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'Ali b. Abi Hamza al-Bata'ini

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Companion of Imam (a)
'Ali b. Abi Hamza al-Bata'ini
Full Name 'Ali b. Abi Hamza al-Bata'ini
Companion of Imam al-Sadiq (a), Imam al-Kazim (a)
Kunya Abu l-Hasan
Religious Affiliation Waqifi
Death/Martyrdom c. 200/815
Works One asl
Activities He was the representative of Imam al-Kazim (a) in financial affairs.

Abū l-Ḥasan ʿAlī b. Abī Ḥamza al-Baṭāʾinī (Arabic: ابوالحَسَن عَلی بن أبي حَمزَة البَطائِني) (d. circa 200/815) is a companion of Imam al-Sadiq (a) and Imam al-Kazim (a) and one of the heads of Waqifiyya. He wrote a book and an asl. There is disagreement about his reliability: some scholars, such as: al-Sayyid al-Murtada, Ibn al-Ghada'iri, al-Sayyid Muhammad b. 'Ali al-'Amili, and al-'Allama al-Hilli believe that he was an unreliable narrator (da'if); on the other hand, some say that he was thiqa (reliable).

Lineage

His father, Abu Hamza al-Salim, was from Kufa and had wala' connection with Ansar. As he or his fathers wove or sold lining cloth (bitana in Arabic) he was called "al-Bata'ini".

Narration of Hadith

Al-Najashi reported that he authored several books on exegesis of the Holy Qur'an and fiqh. Al-Shaykh al-Tusi also mentioned in his al-Rijal that had a book and in al-Fihrist that he had an "asl".

From Abu Basir

Al-Bata'ini was a sighted guide for Abu Basir Yahya b. Abi l-Qasim (d. 150/767-8) and has narrated many hadiths form him. He has narrated 325 hadiths out of 545 hadiths - the total number of hadiths narrated from al-Bata'ini in the Four Books - from Abu Basir.

From Shi'a Imams and Other Hadith Narrators

Other than narrating hadith from Imam al-Sadiq (a), Imam al-Kazim (a), Imam al-Rida (a), and Abu Basir, al-Bata'ini has narrated hadith from fifteen great Shi'a narrators, such as: Aban b. Taghlib, Mu'awiya b. 'Ammar, and Muhammad b. Muslim.

More than forty narrators have narrated Hadith from him including:


Waqifiyya

Main article: Waqifiyya

Based on some Hadiths, Imam al-Kazim (a) has approved al-Bata'ini and he was among the financial representatives of the Imam (a); although some reported otherwise. Al-Kashshi reported that because Imam al-Kazim (a) was in prison, a great sum of money from Shi'a payments had been accumulated in the hand of al-Bata'ini and other financial representatives of the Imam. After that Imam al-Kazim (a) was martyred in prison, by the intention of usurping these assets they denied Imam's martyrdom and claimed that he was the last Imam who has disappeared and went into occultation; this was the beginning of Waqifiyya. All sources have reported that al-Bata'ini joined the founders of Waqifiyya and became a pioneer in this movement.

Contemporaries of al-Kashshi and rijal scholars such as Ibn al-Ghada'iri, al-Najashi, al-Tusi, al-'Allama al-Hilli, Ibn Dawud al-Hilli, and later scholars have introduced him as "the head of Waqifiyya", "the founder of Waqifiyya," "one of the pillars of Waqifiyya," and have regarded him as the first person who proposed the idea of Waqifiyya; and most of them mentioned that his and his companion's motivation was their avarice.

According to hadiths, Imam al-Rida (a) debated with him and his cohorts.

Reliability

Considering the fact that he denied the Imamate of Imam al-Rida (a), there are different opinions about his reliability:

Rejection

As al-Kashshi has quoted, 'Ali b. al-Hasan b. Faddal said that he was "kadhdhab" (liar) and "muttaham" (accused).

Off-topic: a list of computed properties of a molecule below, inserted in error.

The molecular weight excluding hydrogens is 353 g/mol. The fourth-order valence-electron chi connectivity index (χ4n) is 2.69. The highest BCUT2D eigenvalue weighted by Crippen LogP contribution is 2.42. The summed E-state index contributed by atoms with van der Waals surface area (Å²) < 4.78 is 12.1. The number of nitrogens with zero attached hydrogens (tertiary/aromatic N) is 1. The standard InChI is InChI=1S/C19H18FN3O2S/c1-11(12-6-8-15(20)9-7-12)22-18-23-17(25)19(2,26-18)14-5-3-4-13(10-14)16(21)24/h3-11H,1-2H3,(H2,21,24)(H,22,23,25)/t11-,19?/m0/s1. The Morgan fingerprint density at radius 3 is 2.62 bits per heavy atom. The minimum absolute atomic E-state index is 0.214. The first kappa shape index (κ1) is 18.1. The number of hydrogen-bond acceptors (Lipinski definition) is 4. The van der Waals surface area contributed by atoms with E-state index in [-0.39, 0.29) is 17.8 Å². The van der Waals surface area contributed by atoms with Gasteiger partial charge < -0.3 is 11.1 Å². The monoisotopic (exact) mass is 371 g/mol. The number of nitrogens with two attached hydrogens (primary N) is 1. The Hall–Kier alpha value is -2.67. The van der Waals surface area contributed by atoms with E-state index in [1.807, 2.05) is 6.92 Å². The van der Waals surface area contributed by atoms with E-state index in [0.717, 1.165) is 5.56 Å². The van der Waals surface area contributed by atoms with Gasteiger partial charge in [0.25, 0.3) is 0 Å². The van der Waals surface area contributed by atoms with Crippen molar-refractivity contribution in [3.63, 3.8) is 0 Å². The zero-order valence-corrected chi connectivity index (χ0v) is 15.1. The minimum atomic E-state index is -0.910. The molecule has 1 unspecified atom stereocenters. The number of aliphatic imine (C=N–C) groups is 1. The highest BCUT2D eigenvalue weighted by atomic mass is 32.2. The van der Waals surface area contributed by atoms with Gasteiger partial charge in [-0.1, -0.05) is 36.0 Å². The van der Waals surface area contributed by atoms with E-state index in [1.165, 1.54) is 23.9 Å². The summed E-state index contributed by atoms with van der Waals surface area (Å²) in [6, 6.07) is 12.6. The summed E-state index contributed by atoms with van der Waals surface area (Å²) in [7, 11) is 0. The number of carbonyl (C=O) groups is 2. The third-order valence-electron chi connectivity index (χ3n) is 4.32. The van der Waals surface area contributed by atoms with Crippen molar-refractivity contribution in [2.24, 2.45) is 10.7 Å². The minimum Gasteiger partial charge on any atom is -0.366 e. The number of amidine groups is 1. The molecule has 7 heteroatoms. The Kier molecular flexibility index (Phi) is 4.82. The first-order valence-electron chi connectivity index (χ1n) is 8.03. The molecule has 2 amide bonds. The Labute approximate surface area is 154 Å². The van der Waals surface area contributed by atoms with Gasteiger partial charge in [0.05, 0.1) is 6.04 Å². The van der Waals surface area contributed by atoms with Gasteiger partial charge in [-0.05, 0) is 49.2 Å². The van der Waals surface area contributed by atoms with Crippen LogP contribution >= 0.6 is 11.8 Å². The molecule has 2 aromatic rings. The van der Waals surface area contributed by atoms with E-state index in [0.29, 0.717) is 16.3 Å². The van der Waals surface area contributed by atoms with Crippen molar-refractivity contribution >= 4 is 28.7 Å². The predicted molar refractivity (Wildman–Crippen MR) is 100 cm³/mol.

Most rijal scholars and faqihs, such as: al-Sayyid al-Murtada, Ibn al-Ghada'iri, al-Sayyid Muhammad b. 'Ali al-'Amili, and al-'Allama al-Hilli believed that he was da'if and did not rely on the hadiths that he has narrated (exceptionally, al-'Allama has relied on his hadiths in few cases). Introducing him as Waqifi by al-Najashi, al-Kashshi, al-'Allama al-Hilli and other rijal scholars supports the opinion of unreliability of al-Bata'ini.

Confirmation

On the other hand, by mentioning some evidence such as: action of Faqihs according to the Hadiths that he has narrated, narration of Ibn Abi 'Umayr and al-Bazanti - who did not narrate hadith except from thiqa narrators - from him, having an "asl" and hadiths that praise him, some said that he was thiqa (reliable). Some scholar such as al-Kalbasi, the author of Sama' al-maqal, say that his reliability refers to the period before the martyrdom of Imam al-Kazim (a) and his unreliability refers the period after it, when he founded Waqifiyya. They believe that his later belief in Waqifiyya is not a sign of an earlier lack of righteousness. Al-Muhaddith al-Nuri believes, great Shi'a figures have accepted the hadiths narrated by al-Bata'ini in issues that are not related to Waqifiyya, and regarded him as thiqa in such issues (this can be understood from al-Shaykh al-Tusi in 'Uddat al-usul). According to this opinion, even the hadiths that he has narrated during the time that he was Waqifi are dependable. However, considering the severe prohibition from Imam al-Rida (a) about companionship with Waqifis, this opinion cannot be trusted.

Consequently, if al-Bata'ini has narrated a hadith before the martyrdom of Imam al-Kazim (a), it will be sahih and if he has narrated that afterwards, it will be muwaththaq; although Ibn Faddal has accused him of lying.

Demise

He passed away about 200/815.

Son

Al-Bata'ini's son, al-Hasan b. Ali, was also a famous figure of Waqifiyya. There is less doubt about his unreliability in rijal sources. Al-Kashshi has reported that Ibn Faddal has mentioned him as a "liar" and "accursed", and although he has heard a lot of hadiths and has transcribed an exegesis of the whole Qur'an from him, Ibn Faddal did not allow narrating hadith from him, even a single one. Al-Hasan b. Ali has also written some books. About 50 Hadiths are narrated from him in the Four Books.

References